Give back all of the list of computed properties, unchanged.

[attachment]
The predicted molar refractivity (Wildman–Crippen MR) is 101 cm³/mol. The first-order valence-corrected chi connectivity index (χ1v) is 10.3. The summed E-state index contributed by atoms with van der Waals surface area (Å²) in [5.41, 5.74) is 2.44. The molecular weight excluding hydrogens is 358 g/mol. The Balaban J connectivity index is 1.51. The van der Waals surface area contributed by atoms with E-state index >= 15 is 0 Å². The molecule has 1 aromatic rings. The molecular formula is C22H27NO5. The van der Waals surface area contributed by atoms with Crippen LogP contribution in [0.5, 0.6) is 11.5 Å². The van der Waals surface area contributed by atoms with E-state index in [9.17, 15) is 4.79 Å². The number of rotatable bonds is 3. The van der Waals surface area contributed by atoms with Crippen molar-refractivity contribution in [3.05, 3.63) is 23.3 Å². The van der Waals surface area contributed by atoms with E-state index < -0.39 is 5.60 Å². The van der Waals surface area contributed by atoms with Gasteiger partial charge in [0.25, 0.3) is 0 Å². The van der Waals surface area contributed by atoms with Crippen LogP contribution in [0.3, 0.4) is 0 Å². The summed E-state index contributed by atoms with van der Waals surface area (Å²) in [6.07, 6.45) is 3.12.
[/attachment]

The predicted molar refractivity (Wildman–Crippen MR) is 101 cm³/mol. The first-order valence-corrected chi connectivity index (χ1v) is 10.3. The summed E-state index contributed by atoms with van der Waals surface area (Å²) in [5.41, 5.74) is 2.44. The molecular weight excluding hydrogens is 358 g/mol. The Balaban J connectivity index is 1.51. The van der Waals surface area contributed by atoms with E-state index >= 15 is 0 Å². The molecule has 1 aromatic rings. The molecular formula is C22H27NO5. The van der Waals surface area contributed by atoms with Crippen LogP contribution in [0.5, 0.6) is 11.5 Å². The van der Waals surface area contributed by atoms with E-state index in [9.17, 15) is 4.79 Å². The number of rotatable bonds is 3. The van der Waals surface area contributed by atoms with Crippen molar-refractivity contribution in [3.05, 3.63) is 23.3 Å². The van der Waals surface area contributed by atoms with E-state index < -0.39 is 5.60 Å². The van der Waals surface area contributed by atoms with Gasteiger partial charge in [0.25, 0.3) is 0 Å². The van der Waals surface area contributed by atoms with Crippen LogP contribution in [0.3, 0.4) is 0 Å². The summed E-state index contributed by atoms with van der Waals surface area (Å²) in [6.07, 6.45) is 3.12.